The bottled water we drink and take on a cruise is Highland Spring, which has a low 5.6 sodium content. The desalinated water I have tested has a reading of over 50.


  5. We recently disembarked from the Indy (May 2019) after not cruising with RCL for the last eight years, and were disappointed by the obvious drop in standards of both food and wait staff in the main dining room. Just to give it a try, we booked a 3-meal pre-cruise dining package and boy are we glad we did - so much so that we are contemplating buying the 'All cruise night package, which includes specialty lunches on sea days and even dining in more than one restaurant each night!!, for our 6-night cruise on Explorer in October. The price seems a bargain, however, we a) like to dine on a large table and meet new friends and b) have worries that by the end of the cruise we would not be able to fit into our clothes!

     

    The difference in food quality comparing the MDR to Chops and Geovani's Table is like comparing a cart horse to a thoroughbred race horse and way wider that the last time we cruised with RCL.

     

    Does anyone else agree with me?


  6. This depends on a lot of factors - i.e. your Crown & Anchor club status, whether RCL are having trouble selling cabins, the actual ship (the larger the ship the better), the price you booked at, date of the cruise.

     

    For instance - this year (2019) in the UK, because of the 'Brexit' factor and worries that folk may loose their jobs, RCL have been having a terrible job selling cabins on all the Southampton based cruises, especially those before and after the summer school break. No matter what RCL have said to the contrary, this is the reason that they are not sending the Independance of the Seas to the UK in 2020 - much to the shagrine and annoyance of loyal UK customers.

     

    RCL and many of the other cruise lines (Celebrity, P&O, Princess, MSC, Cunard etc.) send me daily emails advertising special offers etc. In April (2019) RCL sent me an email about the upcoming UK based cruises and I was astounded how cheap they were. Although we have never done this before, we booked two cruises using the Guaranteed Balcony grade. Previously we have booked well in advance and chosen the cabin we thought was good for us (near lifts etc).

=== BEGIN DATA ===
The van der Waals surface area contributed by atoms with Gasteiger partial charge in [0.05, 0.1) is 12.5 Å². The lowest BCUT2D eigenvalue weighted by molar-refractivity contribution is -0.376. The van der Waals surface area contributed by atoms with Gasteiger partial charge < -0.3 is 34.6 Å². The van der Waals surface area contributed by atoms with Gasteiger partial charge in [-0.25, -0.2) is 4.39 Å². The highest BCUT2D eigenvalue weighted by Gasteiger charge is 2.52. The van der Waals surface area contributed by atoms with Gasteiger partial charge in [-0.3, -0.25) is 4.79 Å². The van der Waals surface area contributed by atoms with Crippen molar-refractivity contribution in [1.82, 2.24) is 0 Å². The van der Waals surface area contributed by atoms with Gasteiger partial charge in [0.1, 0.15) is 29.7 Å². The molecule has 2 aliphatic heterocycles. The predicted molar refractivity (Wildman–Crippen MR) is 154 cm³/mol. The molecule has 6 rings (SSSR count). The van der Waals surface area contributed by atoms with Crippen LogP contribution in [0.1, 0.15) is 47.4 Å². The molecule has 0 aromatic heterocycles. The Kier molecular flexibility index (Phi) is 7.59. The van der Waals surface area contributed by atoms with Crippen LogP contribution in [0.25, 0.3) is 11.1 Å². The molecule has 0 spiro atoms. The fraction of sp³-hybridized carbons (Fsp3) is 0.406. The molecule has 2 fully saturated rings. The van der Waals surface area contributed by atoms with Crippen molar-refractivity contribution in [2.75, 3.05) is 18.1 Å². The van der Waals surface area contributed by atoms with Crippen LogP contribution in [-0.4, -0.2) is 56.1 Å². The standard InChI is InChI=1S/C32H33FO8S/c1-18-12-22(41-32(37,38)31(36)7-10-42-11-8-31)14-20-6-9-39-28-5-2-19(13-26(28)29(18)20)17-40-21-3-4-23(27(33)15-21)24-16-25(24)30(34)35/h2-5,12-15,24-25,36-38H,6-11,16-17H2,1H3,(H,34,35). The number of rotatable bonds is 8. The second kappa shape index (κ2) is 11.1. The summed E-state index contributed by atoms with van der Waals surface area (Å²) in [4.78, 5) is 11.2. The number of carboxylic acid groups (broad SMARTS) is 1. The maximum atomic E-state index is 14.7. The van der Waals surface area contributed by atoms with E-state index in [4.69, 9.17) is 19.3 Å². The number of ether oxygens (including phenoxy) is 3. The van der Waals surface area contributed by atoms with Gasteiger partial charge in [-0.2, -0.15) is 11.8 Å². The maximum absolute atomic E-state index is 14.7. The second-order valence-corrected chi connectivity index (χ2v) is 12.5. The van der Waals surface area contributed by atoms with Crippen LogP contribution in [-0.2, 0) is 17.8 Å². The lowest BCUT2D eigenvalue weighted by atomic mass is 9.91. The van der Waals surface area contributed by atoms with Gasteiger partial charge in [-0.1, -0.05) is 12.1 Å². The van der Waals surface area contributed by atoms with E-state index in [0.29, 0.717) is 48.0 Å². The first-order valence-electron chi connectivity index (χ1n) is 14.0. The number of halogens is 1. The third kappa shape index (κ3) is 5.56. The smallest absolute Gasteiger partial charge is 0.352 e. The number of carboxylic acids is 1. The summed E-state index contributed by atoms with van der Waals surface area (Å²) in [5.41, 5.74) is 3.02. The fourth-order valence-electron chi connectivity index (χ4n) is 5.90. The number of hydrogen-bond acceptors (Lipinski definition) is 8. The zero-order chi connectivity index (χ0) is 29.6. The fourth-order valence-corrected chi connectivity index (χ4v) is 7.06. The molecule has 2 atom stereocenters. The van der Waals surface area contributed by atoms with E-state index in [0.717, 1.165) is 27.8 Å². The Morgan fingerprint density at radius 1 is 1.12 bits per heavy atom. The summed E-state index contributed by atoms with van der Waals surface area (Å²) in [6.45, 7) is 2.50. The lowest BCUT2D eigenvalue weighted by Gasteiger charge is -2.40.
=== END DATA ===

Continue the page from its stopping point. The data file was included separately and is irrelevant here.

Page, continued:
The first was on the Independence of the Seas in early May (2019) and the other on the Explorer of the Seas in early October. Both of the cruises were being discounted at over 50% off at that time.

     

    We are Diamond status Crown & Anchor members, having sailed with RCL many times.

     

    It took a few weeks to be declared what cabins we would be in and for both e had been upgraded to a spacious delux balcony grade - the October one has a superb location on Deck 7 near the midships lifts, the May one was further towards the rear, but still very much ok. To be honest, the October cruise location is right where I would have chosen myself, so I am well pleased.


    •  

    Ship - Independence of the Seas

    Deck - 8

    Stateroom # - 8374

    Stateroom Category – Superior Balcony

    Starboard or Port Side - Starboard

     

    Quiet Stateroom? (With comments on problems) –

    Very quiet cabin, though that is always down to how noisy the passengers are each side of you. Only problem we had with the location was at times cooking smells wafted up the crew only stern lifts - some days no smells at all, others it smelled as if someone was cooking their own food in theeir cabin!

     

    Was stateroom a connecting stateroom? - NO

     

    Balcony View - Give comments on view, noting if location of any obstructions was an issue. –

    Looking to the left the view ahead is somewhat restricted by the 'hump' cabins - looking right has a clear view down the cabins - No obstructions looking down.

     

    Balcony Size? Normal or oversized for class? - Normal